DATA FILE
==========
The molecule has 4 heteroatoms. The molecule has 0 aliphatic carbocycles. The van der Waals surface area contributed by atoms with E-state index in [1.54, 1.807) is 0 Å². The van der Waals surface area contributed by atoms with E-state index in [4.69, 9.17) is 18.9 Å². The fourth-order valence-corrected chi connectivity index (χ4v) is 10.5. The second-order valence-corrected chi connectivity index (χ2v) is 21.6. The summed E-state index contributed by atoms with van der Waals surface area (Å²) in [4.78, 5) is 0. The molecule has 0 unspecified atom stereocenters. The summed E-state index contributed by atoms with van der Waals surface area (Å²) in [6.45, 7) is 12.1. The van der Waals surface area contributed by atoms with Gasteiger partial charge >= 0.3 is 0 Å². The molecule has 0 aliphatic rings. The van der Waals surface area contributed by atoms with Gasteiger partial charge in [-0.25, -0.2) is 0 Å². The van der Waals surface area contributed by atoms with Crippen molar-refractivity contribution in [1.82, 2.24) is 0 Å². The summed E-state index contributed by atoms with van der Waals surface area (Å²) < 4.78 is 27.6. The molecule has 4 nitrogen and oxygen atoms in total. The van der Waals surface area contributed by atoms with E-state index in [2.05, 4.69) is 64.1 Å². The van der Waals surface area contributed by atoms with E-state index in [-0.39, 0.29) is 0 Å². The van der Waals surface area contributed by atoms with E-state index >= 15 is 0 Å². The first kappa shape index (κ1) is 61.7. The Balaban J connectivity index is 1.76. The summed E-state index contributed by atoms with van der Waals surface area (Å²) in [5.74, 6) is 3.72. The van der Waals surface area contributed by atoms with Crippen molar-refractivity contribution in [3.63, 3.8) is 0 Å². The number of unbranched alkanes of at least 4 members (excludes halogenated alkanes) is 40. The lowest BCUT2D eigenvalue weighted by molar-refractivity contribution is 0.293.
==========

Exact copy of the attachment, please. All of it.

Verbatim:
The molecule has 4 heteroatoms. The molecule has 0 aliphatic carbocycles. The van der Waals surface area contributed by atoms with E-state index in [1.54, 1.807) is 0 Å². The van der Waals surface area contributed by atoms with E-state index in [4.69, 9.17) is 18.9 Å². The fourth-order valence-corrected chi connectivity index (χ4v) is 10.5. The second-order valence-corrected chi connectivity index (χ2v) is 21.6. The summed E-state index contributed by atoms with van der Waals surface area (Å²) in [4.78, 5) is 0. The molecule has 0 unspecified atom stereocenters. The summed E-state index contributed by atoms with van der Waals surface area (Å²) in [6.45, 7) is 12.1. The van der Waals surface area contributed by atoms with Gasteiger partial charge >= 0.3 is 0 Å². The molecule has 0 aliphatic rings. The van der Waals surface area contributed by atoms with Gasteiger partial charge in [-0.25, -0.2) is 0 Å². The van der Waals surface area contributed by atoms with Crippen molar-refractivity contribution in [1.82, 2.24) is 0 Å². The summed E-state index contributed by atoms with van der Waals surface area (Å²) < 4.78 is 27.6. The molecule has 4 nitrogen and oxygen atoms in total. The van der Waals surface area contributed by atoms with E-state index in [2.05, 4.69) is 64.1 Å². The van der Waals surface area contributed by atoms with E-state index in [-0.39, 0.29) is 0 Å². The van der Waals surface area contributed by atoms with E-state index >= 15 is 0 Å². The first kappa shape index (κ1) is 61.7. The Balaban J connectivity index is 1.76. The summed E-state index contributed by atoms with van der Waals surface area (Å²) in [5.74, 6) is 3.72. The van der Waals surface area contributed by atoms with Crippen molar-refractivity contribution in [3.63, 3.8) is 0 Å². The number of unbranched alkanes of at least 4 members (excludes halogenated alkanes) is 40. The lowest BCUT2D eigenvalue weighted by molar-refractivity contribution is 0.293.